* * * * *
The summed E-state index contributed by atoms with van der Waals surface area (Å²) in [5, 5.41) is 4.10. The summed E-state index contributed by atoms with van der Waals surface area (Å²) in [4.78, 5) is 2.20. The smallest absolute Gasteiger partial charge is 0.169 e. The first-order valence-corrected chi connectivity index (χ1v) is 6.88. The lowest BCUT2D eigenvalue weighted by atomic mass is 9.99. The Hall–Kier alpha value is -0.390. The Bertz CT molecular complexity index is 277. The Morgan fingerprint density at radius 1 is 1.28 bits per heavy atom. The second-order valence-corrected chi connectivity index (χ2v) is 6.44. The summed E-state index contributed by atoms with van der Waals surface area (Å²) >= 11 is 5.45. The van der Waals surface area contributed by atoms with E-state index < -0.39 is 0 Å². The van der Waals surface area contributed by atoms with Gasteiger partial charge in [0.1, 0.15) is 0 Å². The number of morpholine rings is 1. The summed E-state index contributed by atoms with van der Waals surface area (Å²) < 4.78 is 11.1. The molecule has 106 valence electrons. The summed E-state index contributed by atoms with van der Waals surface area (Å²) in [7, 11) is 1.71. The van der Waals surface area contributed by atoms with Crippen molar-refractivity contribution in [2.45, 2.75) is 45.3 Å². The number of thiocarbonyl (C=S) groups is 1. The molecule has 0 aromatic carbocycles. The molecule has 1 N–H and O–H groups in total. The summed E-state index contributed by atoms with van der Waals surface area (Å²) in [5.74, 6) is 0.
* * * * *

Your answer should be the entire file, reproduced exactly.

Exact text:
The summed E-state index contributed by atoms with van der Waals surface area (Å²) in [5, 5.41) is 4.10. The summed E-state index contributed by atoms with van der Waals surface area (Å²) in [4.78, 5) is 2.20. The smallest absolute Gasteiger partial charge is 0.169 e. The first-order valence-corrected chi connectivity index (χ1v) is 6.88. The lowest BCUT2D eigenvalue weighted by atomic mass is 9.99. The Hall–Kier alpha value is -0.390. The Bertz CT molecular complexity index is 277. The Morgan fingerprint density at radius 1 is 1.28 bits per heavy atom. The second-order valence-corrected chi connectivity index (χ2v) is 6.44. The summed E-state index contributed by atoms with van der Waals surface area (Å²) >= 11 is 5.45. The van der Waals surface area contributed by atoms with E-state index < -0.39 is 0 Å². The van der Waals surface area contributed by atoms with Gasteiger partial charge in [0.1, 0.15) is 0 Å². The number of morpholine rings is 1. The summed E-state index contributed by atoms with van der Waals surface area (Å²) < 4.78 is 11.1. The molecule has 106 valence electrons. The summed E-state index contributed by atoms with van der Waals surface area (Å²) in [7, 11) is 1.71. The van der Waals surface area contributed by atoms with Crippen molar-refractivity contribution in [2.45, 2.75) is 45.3 Å². The number of thiocarbonyl (C=S) groups is 1. The molecule has 0 aromatic carbocycles. The molecule has 1 N–H and O–H groups in total. The summed E-state index contributed by atoms with van der Waals surface area (Å²) in [5.74, 6) is 0.